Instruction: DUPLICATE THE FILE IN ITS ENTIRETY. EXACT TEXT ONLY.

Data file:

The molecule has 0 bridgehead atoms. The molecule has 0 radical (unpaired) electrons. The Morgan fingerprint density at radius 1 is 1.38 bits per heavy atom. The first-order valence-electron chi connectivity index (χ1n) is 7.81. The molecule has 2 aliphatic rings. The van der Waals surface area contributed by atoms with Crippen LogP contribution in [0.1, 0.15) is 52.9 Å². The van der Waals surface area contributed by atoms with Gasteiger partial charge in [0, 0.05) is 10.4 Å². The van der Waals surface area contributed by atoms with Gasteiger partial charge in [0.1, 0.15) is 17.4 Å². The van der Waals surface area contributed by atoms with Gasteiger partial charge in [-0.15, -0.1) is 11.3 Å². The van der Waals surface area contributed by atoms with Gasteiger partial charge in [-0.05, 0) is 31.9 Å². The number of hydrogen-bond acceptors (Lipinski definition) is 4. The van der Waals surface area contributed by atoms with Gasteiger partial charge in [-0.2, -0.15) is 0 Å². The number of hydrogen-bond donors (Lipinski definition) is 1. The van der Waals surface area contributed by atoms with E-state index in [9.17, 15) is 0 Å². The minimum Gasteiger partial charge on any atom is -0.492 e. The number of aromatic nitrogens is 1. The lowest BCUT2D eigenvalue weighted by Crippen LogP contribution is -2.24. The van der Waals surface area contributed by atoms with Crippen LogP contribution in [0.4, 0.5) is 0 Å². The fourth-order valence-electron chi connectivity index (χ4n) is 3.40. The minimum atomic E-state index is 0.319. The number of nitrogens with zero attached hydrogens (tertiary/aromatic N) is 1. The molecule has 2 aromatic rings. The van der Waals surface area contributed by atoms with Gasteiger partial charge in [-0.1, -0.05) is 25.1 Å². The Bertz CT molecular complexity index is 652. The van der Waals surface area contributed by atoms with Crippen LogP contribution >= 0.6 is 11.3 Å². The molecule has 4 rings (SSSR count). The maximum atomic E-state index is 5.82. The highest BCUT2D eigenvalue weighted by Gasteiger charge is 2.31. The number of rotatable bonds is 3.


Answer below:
The molecule has 0 bridgehead atoms. The molecule has 0 radical (unpaired) electrons. The Morgan fingerprint density at radius 1 is 1.38 bits per heavy atom. The first-order valence-electron chi connectivity index (χ1n) is 7.81. The molecule has 2 aliphatic rings. The van der Waals surface area contributed by atoms with Crippen LogP contribution in [0.1, 0.15) is 52.9 Å². The van der Waals surface area contributed by atoms with Gasteiger partial charge in [0, 0.05) is 10.4 Å². The van der Waals surface area contributed by atoms with Gasteiger partial charge in [0.1, 0.15) is 17.4 Å². The van der Waals surface area contributed by atoms with Gasteiger partial charge in [-0.15, -0.1) is 11.3 Å². The van der Waals surface area contributed by atoms with Gasteiger partial charge in [-0.05, 0) is 31.9 Å². The number of hydrogen-bond acceptors (Lipinski definition) is 4. The van der Waals surface area contributed by atoms with Gasteiger partial charge in [-0.2, -0.15) is 0 Å². The number of hydrogen-bond donors (Lipinski definition) is 1. The van der Waals surface area contributed by atoms with E-state index in [9.17, 15) is 0 Å². The minimum Gasteiger partial charge on any atom is -0.492 e. The number of aromatic nitrogens is 1. The lowest BCUT2D eigenvalue weighted by Crippen LogP contribution is -2.24. The van der Waals surface area contributed by atoms with Crippen LogP contribution in [0.4, 0.5) is 0 Å². The fourth-order valence-electron chi connectivity index (χ4n) is 3.40. The minimum atomic E-state index is 0.319. The number of nitrogens with zero attached hydrogens (tertiary/aromatic N) is 1. The molecule has 2 aromatic rings. The van der Waals surface area contributed by atoms with Gasteiger partial charge in [-0.1, -0.05) is 25.1 Å². The Bertz CT molecular complexity index is 652. The van der Waals surface area contributed by atoms with Crippen LogP contribution >= 0.6 is 11.3 Å². The molecule has 4 rings (SSSR count). The maximum atomic E-state index is 5.82. The highest BCUT2D eigenvalue weighted by Gasteiger charge is 2.31. The number of rotatable bonds is 3.